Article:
As the technology becomes more reliable, I think we’ll be able to add even more to [these kinds of compositions]. [Even though] this project was driven by inspiration, a lot of it was dictated by limitations – but limitations can be liberating, in a way. It gives you something to lean against and provides a direction for your work with — that’s how it was for us. As we were able to figure out what those barriers were, we learned how to write within those limitations.
Were there any limitations you overcame in particularly creative ways?
R: The main thing was to avoid overloading tracks and try keep things in synch. There were moments where too many tracks merged at once and the GPS got overwhelmed and the iPhone needed a chance to breathe before you could pick back up with it. So a lot of this was about creating zones and thinking about the composition in a way that works within the phone’s capabilities.
Have you gotten any feedback from users or the app developer?
H: A lot of people suggested interesting features to add; things they’d like to see that would enrich the whole experience. It’s interesting to be on the other side of it where, you now, you just release an album and then it’s [immediately] reviewed. We completely welcome any suggestions to help make [these soundtracks] smoother and a more reliable experience.
R: A lot of the responses we’ve gotten have been from people who haven’t tried [the apps], which has been really interesting to see. There’s been a number of posts about it on websites that are widely read and get a lot of comments and it’s interesting. I think there’s a number of people who get it, who understand what we’re trying to do and see it as an interesting direction for music. Not that every album or every artist is going to go in this direction, but [that] thinking about how to compose music differently [should be applauded].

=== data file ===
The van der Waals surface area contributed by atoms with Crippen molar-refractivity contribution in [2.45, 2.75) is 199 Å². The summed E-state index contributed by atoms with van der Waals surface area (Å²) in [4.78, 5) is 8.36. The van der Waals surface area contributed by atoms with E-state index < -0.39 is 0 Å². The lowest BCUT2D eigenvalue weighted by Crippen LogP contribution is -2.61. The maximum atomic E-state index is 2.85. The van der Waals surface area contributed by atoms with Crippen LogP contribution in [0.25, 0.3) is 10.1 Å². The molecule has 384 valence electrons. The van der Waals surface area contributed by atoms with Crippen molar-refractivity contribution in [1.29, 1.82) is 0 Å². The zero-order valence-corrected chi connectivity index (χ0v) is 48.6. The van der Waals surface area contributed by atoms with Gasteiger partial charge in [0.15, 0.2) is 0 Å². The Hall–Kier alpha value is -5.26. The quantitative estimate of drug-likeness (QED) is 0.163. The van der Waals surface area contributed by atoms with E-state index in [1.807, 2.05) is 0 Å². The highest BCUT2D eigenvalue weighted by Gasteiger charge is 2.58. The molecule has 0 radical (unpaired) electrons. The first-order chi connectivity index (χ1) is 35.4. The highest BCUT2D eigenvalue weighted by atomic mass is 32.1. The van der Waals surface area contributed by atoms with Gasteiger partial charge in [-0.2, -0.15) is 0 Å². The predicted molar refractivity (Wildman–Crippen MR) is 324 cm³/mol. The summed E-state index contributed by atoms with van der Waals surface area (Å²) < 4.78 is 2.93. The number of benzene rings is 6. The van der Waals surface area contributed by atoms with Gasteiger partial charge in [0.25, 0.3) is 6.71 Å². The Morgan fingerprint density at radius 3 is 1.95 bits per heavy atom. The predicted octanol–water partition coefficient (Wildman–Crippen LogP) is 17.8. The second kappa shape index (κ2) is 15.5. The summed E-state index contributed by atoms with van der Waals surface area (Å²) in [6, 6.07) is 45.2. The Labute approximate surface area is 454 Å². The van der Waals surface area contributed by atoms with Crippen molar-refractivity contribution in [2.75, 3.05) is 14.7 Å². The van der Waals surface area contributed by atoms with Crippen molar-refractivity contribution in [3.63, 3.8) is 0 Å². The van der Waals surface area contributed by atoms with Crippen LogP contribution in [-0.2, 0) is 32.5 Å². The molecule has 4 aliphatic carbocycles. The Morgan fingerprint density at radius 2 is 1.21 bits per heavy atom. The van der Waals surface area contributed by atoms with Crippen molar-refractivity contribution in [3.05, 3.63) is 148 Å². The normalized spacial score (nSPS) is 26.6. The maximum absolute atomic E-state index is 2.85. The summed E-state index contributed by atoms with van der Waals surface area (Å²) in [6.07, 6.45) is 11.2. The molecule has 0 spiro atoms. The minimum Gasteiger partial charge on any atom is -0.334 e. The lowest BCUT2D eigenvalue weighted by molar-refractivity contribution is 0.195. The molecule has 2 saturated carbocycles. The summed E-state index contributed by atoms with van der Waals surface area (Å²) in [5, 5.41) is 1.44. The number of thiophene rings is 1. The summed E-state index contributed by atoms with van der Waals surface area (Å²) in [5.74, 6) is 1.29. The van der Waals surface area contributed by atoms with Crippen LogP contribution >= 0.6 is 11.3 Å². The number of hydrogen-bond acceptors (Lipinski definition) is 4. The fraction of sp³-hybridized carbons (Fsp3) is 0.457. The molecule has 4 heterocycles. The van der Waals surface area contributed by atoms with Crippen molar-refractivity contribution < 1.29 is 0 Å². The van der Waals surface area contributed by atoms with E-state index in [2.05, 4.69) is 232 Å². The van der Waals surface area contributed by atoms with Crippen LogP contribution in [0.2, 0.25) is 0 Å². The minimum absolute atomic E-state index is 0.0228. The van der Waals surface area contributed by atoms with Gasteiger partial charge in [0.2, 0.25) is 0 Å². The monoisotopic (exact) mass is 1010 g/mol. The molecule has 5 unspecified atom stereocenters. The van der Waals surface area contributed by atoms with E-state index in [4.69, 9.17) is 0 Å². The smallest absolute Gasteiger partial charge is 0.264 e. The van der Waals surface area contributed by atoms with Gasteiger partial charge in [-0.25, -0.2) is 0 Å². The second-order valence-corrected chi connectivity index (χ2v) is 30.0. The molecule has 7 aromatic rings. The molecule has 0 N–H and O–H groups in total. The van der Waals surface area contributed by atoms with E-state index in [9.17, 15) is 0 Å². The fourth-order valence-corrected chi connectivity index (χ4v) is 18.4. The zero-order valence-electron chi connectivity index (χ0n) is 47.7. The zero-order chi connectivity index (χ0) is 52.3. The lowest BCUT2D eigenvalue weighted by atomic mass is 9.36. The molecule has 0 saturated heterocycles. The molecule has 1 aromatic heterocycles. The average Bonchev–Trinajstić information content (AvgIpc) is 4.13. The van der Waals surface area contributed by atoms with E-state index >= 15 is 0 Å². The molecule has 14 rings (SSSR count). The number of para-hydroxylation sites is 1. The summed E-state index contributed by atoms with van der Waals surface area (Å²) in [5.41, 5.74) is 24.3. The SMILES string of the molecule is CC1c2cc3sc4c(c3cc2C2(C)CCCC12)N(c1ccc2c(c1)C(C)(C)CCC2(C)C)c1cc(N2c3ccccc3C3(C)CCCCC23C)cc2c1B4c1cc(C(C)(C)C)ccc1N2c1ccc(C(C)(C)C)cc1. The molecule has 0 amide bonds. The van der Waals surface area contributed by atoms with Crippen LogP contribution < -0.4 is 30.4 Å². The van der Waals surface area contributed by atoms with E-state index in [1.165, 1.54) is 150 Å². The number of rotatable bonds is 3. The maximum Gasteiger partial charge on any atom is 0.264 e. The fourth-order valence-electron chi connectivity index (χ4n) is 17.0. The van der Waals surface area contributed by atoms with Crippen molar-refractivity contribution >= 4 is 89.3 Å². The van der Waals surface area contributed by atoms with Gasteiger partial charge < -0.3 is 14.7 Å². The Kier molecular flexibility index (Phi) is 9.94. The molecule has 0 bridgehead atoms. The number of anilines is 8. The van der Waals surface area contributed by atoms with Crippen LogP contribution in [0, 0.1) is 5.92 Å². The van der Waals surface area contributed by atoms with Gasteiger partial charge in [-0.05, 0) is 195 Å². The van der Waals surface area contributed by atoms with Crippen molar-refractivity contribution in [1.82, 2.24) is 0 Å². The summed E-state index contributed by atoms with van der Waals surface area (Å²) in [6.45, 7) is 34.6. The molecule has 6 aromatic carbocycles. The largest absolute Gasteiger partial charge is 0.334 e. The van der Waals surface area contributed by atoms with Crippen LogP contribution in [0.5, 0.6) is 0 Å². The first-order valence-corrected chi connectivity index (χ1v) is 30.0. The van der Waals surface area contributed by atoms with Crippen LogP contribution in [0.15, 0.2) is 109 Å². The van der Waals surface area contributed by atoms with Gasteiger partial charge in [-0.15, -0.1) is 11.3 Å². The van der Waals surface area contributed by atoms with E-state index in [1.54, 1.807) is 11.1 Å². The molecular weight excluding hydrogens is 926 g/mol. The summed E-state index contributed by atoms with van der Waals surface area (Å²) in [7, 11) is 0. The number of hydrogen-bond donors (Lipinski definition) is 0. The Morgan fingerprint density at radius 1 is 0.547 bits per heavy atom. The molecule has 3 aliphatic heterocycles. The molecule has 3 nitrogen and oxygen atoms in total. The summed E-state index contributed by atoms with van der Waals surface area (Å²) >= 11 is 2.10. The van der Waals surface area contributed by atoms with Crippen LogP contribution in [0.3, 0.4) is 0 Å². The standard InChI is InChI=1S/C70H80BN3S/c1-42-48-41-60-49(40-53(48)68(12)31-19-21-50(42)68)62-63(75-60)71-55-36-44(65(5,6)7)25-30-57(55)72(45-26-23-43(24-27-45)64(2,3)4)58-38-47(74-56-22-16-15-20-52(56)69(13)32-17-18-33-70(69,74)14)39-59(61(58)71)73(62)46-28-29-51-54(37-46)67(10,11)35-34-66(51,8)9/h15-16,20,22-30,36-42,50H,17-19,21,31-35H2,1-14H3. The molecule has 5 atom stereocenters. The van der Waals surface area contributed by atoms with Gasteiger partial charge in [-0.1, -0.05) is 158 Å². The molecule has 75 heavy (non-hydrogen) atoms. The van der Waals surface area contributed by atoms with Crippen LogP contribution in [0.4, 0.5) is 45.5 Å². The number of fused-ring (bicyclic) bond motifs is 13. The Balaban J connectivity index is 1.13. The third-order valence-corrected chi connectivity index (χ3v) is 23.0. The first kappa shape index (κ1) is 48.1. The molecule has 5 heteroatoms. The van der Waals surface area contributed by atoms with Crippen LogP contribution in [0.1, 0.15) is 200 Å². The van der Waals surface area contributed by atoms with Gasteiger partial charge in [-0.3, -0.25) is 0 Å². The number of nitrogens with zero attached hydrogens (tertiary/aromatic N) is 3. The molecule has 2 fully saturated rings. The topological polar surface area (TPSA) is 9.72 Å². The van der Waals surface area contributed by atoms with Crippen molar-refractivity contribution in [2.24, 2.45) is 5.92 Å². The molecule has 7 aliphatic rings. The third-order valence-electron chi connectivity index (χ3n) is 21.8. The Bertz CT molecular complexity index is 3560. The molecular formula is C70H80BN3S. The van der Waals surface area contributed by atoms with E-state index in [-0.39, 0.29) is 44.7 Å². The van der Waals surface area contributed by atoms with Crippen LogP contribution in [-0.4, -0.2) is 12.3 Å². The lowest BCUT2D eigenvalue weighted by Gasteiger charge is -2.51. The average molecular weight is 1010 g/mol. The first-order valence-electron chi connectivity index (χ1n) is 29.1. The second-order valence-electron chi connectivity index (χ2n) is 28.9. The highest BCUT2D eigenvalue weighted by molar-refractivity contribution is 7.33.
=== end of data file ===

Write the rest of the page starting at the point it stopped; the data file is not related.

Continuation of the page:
Then you’ve got the other side of it, people thinking that these places and landmarks are great as they are. You know, that Central Park is a beautiful park as is, and that adding something to it is unnecessary — or even offensive. I think people understandably feel very protective over a place like Central Park, so somebody coming in and saying, “Here’s the soundtrack to the park” can come off…I don’t know if threatening is the right word, but it’s inspiring some [fervent] reactions.
H: In the end, it’s just our interpretation and anyone with the will and the technology can make their own version. So, yeah, touching on what we were talking about earlier, I don’t think we ever intended to say that this the definitive soundtrack — but it is a soundtrack.
R: I think when you’re dealing with something like a public space — especially one that’s a park — people have the sense that what we’re doing is imposing a human element onto something that’s natural. But in reality what’s kind of crazy about the whole thing is that there’s not a single inch of Central Park that’s not man-made. I mean, every part of it was considered and designed. Nothing about it is natural. I think if nothing else, [these criticisms have] brought up an interesting debate about the role of technology and art in the places and spaces we all share.